Then there are less positive aspect of being “busy” — Well, no, I cannot dig into this at the moment, except to say that I need to take a break from seeing Joe. Joe, if you recall, is my long-time friend (24+ years), who has Lou Gehrig’s Disease and has been in hospital for 3 years, mostly paralyzed and on a ventilator. I have visited him almost every week, sometimes twice a week, all of that time, but now I need to take some time for myself, take some time to think about what to do.. It is true that I have sometimes been away for as many as 6 weeks, but that was when I was hospitalized, and while to Joe it may feel only as if I am absent — who cares why!– to me it is not voluntary time off and certainly no vacation!
I love Joe, but only as a friend, not as a girlfriend despite what people think. And if the people in the hospital believe otherwise, it is only because I told Joe when he first became ill, that I would “be his girlfriend” — the one dream he always cherished and held out for and hoped would come to pass for some 24 years! And mostly because it was the one gift I could give him, knowing that it was a dying man’s wish-come-true.
The problem is that when he was in fact dying, when he had terrible aspiration pneumonia and could not breathe without assistance (at which point, most people with ALS, or Lou Gehrig’s, opt to die, knowing what the future holds) he asked to be put on a ventilator. Hence, for the past 3 years, I have had to act the part of devoted “girlfriend” (completely non-sexual, though, just as our relationship has always been). And it has long been assumed that my love for Joe is the sole driver behind my visits. Not pure loyalty, mind you, but in some sense my own selfish need to be with him. It seems not to have occurred to anyone that maybe I do it mostly for him, to help him and keep him company…rather than because I myself want anything from it at all.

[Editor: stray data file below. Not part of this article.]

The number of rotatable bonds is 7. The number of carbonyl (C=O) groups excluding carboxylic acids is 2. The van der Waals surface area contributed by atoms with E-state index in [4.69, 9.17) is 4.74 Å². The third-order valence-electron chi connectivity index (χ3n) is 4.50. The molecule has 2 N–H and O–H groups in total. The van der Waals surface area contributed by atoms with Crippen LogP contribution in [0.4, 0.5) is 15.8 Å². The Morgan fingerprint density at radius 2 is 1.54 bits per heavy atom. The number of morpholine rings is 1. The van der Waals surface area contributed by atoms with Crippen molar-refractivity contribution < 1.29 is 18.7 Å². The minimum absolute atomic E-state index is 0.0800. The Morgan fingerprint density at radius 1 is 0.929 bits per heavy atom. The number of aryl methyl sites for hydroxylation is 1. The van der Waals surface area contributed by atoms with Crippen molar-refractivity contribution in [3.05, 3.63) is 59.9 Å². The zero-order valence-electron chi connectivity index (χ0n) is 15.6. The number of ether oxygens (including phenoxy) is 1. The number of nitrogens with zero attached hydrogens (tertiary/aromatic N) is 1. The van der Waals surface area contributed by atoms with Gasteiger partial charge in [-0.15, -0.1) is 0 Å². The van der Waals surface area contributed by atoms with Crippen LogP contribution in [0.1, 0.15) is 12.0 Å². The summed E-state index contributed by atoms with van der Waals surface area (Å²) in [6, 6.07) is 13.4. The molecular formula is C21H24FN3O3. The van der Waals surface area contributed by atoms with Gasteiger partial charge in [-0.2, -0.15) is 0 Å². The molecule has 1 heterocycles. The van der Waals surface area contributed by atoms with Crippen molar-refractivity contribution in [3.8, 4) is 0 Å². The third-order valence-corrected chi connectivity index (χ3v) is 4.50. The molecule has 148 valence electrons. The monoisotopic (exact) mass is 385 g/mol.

This is not to say that I don’t enjoy seeing Joe, or that I resent spending time with him. Most of the time I do not, or when I do, it is only because I feel I cannot say, No, I cannot come today, or worse, No, I do not want to come today, not even when I haven’t slept and am utterly exhausted. Usually when or after I visit, I feel better in some sense — at least about us. I feel less guilty and more needed (a double-edged sword!)
But I admit that it is extremely tiring to have to stand up the entire visit — an hour or two — and pay exquisitely close attention in order to understand what his computer (which takes eons to do it) translates from his spelling into speech. When I finally get home after the 30 minute ride back with Josephine, I am wiped out for hours. Even on a good day, the rest of the afternoon is shot just because of visiting him, and that is true even when I only stay an hour.